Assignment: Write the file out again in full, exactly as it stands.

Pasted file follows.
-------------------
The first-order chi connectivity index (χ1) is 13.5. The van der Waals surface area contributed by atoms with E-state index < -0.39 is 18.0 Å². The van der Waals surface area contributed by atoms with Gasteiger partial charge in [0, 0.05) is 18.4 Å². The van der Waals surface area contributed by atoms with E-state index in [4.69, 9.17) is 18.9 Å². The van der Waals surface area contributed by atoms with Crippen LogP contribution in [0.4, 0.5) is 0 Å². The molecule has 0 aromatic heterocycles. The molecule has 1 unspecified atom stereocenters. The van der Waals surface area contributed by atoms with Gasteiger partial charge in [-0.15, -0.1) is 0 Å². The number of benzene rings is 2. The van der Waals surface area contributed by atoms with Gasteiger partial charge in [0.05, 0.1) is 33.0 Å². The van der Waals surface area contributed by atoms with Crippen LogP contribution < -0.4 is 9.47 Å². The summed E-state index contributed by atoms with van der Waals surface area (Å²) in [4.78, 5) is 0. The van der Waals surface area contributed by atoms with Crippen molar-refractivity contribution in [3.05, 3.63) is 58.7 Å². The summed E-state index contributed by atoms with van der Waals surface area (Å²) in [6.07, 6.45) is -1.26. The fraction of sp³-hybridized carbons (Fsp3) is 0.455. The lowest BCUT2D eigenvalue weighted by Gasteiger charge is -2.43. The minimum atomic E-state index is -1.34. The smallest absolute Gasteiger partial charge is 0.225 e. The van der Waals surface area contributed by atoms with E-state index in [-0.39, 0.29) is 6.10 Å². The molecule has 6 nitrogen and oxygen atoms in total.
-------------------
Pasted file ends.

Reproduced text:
The first-order chi connectivity index (χ1) is 13.5. The van der Waals surface area contributed by atoms with E-state index < -0.39 is 18.0 Å². The van der Waals surface area contributed by atoms with Gasteiger partial charge in [0, 0.05) is 18.4 Å². The van der Waals surface area contributed by atoms with E-state index in [4.69, 9.17) is 18.9 Å². The van der Waals surface area contributed by atoms with Crippen LogP contribution in [0.4, 0.5) is 0 Å². The molecule has 0 aromatic heterocycles. The molecule has 1 unspecified atom stereocenters. The van der Waals surface area contributed by atoms with Gasteiger partial charge in [-0.15, -0.1) is 0 Å². The number of benzene rings is 2. The van der Waals surface area contributed by atoms with Gasteiger partial charge in [0.05, 0.1) is 33.0 Å². The van der Waals surface area contributed by atoms with Crippen LogP contribution < -0.4 is 9.47 Å². The summed E-state index contributed by atoms with van der Waals surface area (Å²) in [4.78, 5) is 0. The van der Waals surface area contributed by atoms with Crippen molar-refractivity contribution in [3.05, 3.63) is 58.7 Å². The summed E-state index contributed by atoms with van der Waals surface area (Å²) in [6.07, 6.45) is -1.26. The fraction of sp³-hybridized carbons (Fsp3) is 0.455. The lowest BCUT2D eigenvalue weighted by Gasteiger charge is -2.43. The minimum atomic E-state index is -1.34. The smallest absolute Gasteiger partial charge is 0.225 e. The van der Waals surface area contributed by atoms with E-state index in [-0.39, 0.29) is 6.10 Å². The molecule has 6 nitrogen and oxygen atoms in total.